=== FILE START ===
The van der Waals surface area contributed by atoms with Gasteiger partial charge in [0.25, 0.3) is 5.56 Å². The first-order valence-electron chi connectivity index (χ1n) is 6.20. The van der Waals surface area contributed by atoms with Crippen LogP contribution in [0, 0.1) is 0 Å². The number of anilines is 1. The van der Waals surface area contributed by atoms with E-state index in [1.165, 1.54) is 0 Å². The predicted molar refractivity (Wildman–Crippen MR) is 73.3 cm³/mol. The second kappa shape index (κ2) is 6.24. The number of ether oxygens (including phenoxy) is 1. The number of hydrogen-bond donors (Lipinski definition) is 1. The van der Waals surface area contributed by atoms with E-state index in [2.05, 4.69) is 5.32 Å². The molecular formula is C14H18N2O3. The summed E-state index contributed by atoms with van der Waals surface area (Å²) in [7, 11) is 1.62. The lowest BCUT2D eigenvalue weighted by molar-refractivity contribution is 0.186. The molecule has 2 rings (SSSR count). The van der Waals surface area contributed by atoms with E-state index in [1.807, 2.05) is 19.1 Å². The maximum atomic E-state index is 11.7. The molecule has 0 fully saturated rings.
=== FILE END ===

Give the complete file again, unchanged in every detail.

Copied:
The van der Waals surface area contributed by atoms with Gasteiger partial charge in [0.25, 0.3) is 5.56 Å². The first-order valence-electron chi connectivity index (χ1n) is 6.20. The van der Waals surface area contributed by atoms with Crippen LogP contribution in [0, 0.1) is 0 Å². The number of anilines is 1. The van der Waals surface area contributed by atoms with E-state index in [1.165, 1.54) is 0 Å². The predicted molar refractivity (Wildman–Crippen MR) is 73.3 cm³/mol. The second kappa shape index (κ2) is 6.24. The number of ether oxygens (including phenoxy) is 1. The number of hydrogen-bond donors (Lipinski definition) is 1. The van der Waals surface area contributed by atoms with E-state index in [2.05, 4.69) is 5.32 Å². The molecular formula is C14H18N2O3. The summed E-state index contributed by atoms with van der Waals surface area (Å²) in [7, 11) is 1.62. The lowest BCUT2D eigenvalue weighted by molar-refractivity contribution is 0.186. The molecule has 2 rings (SSSR count). The van der Waals surface area contributed by atoms with E-state index in [1.807, 2.05) is 19.1 Å². The maximum atomic E-state index is 11.7. The molecule has 0 fully saturated rings.